Marijuana legalization is good for social justice, its backers say. For too long, drug laws have been used to arrest and incarcerate minorities at much higher rates than whites. Plus, pot has been proven to be, as President Obama himself put it, less dangerous than alcohol. So instead of creating a black market for criminals, why not tax it and regulate it to benefit the people of California?
Those arguments sound reasonable — noble, even. But if you are voting purely out of self-interest, you might just vote no on Proposition 64, the measure that would legalize recreational marijuana for those 21 and older. Why?
Fifteen percent taxes on recreational marijuana under the measure will boost the price of weed compared with that guy who sells it out of his apartment. Sales tax in some parts of L.A. County is already 10 cents on the dollar. So you're looking at a steep price increase for your organic produce if you were to buy it legally for recreational use. Now a study says that even the base wholesale price of weed is likely to go up, at least temporarily, if voters legalize it Tuesday.
A white paper released this week predicts pot prices will increase after Propositions 64's rules open the door to recreational retailers starting in 2018 — if the measure passes. “After the Gold Rush: California, Cannabis & the Election” by marijuana price data firm Cannabis Benchmarks looked at what happened after recreational legalization in Washington, Colorado and Oregon to come to its conclusion.
Washington Oregon, in particular, saw rising weed prices in response to legalization, including a $200-per-pound spike, to a price of $1,941, late last year, and a 12 percent spike again this year, according to the paper. The first increase was a result of dispensaries stocking up to meet increased demand; the second was a response to a “supply bottleneck” as regulations forced retailers to buy product that had been tested by accredited laboratories, according to analysis.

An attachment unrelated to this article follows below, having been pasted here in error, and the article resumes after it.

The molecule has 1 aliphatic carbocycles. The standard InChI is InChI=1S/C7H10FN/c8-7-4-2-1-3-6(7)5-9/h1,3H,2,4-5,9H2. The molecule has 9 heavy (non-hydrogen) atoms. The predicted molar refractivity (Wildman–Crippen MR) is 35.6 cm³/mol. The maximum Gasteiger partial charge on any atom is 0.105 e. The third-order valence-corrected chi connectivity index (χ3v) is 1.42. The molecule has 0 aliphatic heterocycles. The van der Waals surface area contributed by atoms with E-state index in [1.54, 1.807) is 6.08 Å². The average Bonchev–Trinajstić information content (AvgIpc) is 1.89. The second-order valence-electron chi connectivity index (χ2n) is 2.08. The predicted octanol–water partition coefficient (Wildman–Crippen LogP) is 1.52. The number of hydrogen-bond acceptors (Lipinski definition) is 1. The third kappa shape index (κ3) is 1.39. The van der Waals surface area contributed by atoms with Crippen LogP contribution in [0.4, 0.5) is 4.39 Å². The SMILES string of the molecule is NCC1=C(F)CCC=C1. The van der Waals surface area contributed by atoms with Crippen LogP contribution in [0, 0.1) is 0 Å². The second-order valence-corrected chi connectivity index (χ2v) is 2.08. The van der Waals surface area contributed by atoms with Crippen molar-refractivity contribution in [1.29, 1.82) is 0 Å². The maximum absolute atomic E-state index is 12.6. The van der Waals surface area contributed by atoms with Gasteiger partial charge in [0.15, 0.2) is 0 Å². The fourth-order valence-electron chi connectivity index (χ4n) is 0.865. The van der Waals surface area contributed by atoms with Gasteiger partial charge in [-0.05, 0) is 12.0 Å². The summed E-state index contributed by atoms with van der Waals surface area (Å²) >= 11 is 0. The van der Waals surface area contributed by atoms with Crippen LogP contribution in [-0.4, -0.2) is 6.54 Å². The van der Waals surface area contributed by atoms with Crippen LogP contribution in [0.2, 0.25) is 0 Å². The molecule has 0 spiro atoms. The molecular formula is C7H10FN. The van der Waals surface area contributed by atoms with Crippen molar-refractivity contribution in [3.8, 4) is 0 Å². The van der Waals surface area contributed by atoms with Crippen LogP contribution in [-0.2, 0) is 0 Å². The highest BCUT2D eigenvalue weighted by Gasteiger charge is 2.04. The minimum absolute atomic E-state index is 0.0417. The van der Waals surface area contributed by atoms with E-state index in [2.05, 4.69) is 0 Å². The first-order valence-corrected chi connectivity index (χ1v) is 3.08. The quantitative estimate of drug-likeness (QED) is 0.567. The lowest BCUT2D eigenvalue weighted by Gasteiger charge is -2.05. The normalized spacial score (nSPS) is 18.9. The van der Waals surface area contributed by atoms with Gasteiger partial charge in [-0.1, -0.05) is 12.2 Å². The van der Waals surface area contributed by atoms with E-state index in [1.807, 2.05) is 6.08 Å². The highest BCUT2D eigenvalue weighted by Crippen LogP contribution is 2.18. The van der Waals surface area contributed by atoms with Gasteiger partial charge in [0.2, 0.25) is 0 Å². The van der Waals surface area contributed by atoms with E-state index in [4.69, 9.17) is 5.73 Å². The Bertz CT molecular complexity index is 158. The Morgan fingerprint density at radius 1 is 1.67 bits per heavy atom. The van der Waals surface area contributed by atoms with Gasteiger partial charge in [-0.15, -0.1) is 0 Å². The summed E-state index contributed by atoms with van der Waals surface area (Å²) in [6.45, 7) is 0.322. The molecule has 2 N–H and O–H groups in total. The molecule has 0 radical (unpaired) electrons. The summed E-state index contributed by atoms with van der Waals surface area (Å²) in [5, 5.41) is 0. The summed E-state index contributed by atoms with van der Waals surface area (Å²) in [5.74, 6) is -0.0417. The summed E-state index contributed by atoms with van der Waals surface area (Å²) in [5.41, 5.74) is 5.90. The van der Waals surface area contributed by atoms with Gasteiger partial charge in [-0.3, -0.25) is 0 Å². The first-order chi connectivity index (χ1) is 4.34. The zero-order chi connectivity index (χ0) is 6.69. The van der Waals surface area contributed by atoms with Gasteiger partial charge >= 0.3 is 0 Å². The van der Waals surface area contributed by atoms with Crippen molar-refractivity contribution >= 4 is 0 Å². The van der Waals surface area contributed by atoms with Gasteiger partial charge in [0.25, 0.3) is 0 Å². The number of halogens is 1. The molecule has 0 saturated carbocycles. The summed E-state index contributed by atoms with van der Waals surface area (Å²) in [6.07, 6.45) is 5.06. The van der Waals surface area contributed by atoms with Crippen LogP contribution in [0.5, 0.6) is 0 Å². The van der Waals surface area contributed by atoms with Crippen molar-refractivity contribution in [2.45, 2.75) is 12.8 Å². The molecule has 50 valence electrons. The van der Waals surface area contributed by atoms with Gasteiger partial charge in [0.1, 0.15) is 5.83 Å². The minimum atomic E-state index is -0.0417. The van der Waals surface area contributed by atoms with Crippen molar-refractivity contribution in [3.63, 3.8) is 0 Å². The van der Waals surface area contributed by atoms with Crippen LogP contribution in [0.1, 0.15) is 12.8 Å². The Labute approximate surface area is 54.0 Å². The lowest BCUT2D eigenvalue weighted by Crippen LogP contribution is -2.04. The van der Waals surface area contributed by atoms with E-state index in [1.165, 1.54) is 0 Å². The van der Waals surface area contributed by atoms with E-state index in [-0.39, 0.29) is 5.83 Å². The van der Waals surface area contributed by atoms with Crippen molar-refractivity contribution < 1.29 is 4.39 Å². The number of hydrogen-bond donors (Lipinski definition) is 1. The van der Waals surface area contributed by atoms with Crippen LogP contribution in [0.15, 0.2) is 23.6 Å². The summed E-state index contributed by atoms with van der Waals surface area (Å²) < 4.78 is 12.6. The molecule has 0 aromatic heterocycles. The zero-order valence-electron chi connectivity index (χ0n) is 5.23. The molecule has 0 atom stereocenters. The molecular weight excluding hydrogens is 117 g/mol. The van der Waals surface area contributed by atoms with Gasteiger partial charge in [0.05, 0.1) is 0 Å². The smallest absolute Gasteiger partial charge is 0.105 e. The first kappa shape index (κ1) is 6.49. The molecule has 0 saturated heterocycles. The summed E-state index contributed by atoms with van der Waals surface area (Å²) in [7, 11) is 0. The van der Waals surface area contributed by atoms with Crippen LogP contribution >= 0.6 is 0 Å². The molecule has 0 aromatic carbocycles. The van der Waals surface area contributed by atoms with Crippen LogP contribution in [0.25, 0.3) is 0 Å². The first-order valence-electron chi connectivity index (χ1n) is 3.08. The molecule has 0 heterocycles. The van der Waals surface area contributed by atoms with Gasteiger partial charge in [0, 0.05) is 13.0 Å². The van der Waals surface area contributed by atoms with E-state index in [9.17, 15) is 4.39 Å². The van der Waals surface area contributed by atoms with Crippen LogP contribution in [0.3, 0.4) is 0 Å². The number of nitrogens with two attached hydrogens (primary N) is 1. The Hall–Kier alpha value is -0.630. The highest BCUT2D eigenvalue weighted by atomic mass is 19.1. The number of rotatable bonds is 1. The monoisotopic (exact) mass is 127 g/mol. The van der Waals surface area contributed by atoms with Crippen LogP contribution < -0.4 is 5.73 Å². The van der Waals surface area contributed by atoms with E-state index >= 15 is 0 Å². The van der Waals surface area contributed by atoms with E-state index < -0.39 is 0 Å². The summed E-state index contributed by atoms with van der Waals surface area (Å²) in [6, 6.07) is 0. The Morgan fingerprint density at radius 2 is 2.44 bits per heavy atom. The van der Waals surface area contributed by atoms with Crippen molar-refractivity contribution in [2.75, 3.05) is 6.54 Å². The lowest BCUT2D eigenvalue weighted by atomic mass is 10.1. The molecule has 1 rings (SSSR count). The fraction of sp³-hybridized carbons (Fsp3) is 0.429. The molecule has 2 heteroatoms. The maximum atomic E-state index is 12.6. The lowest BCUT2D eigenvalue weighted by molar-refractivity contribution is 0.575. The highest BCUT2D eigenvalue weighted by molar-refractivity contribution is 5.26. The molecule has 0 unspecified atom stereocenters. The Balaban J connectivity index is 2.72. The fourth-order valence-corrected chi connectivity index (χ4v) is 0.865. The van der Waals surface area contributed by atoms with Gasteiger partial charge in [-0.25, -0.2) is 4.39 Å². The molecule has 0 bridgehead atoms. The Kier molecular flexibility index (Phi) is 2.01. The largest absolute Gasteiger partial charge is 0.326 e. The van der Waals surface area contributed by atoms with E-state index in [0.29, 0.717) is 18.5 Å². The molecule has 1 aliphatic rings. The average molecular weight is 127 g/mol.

Jonathan Rubin, CEO of Cannabis Benchmarks, explained that the following factors could increase postlegalization prices in California:
Compliance: Proposition 64 will mandate licenses for growers and sellers, and it will regulate packaging and labeling. This stuff costs money.
Stocking up: Dispensaries will engage in “advanced buying to make sure their shelves are stocked” on Jan. 1, 2018, when, if 64 passes, anyone with a heartbeat and an ID proving they're 21 or older can walk into a dispensary and buy pot, Rubin said.
Demand: Because almost anyone will be able to buy weed, demand is expected to multiply. Higher demand can mean higher prices.
Testing: Mandatory product testing not only slows down the supply line and adds costs for producers but it also means that noncompliant product can be held and even destroyed, Rubin explained. Less supply can mean higher prices.
These are all factors that contributed to price increases in other states that have legalized recreational marijuana. However, Rubin acknowledges that California is a different beast. He says experts generally agree that about 80 percent of America's weed comes from the Golden State. Outdoor growers here have massive capacity, and that might help to mitigate some price fluctuation.
But Rubin says he believes consumers will still see higher-priced pot. “In almost every commodity market, the end user is the one costs get passed on to,” he says.
The increases could be temporary, part of a “boom-bust cycle” where entrepreneurs rush into an emerging market and create so much product and so much competition that prices soon level off. “When prices are high it attracts more players, you have more competition, more supply, and price goes down,” Rubin says.
“Longer-term, prices will stabilize as market forces reach equilibrium,” he says. “This will afford existing cultivators and early entrants the opportunity to optimize their operations and secure their competitive position.”
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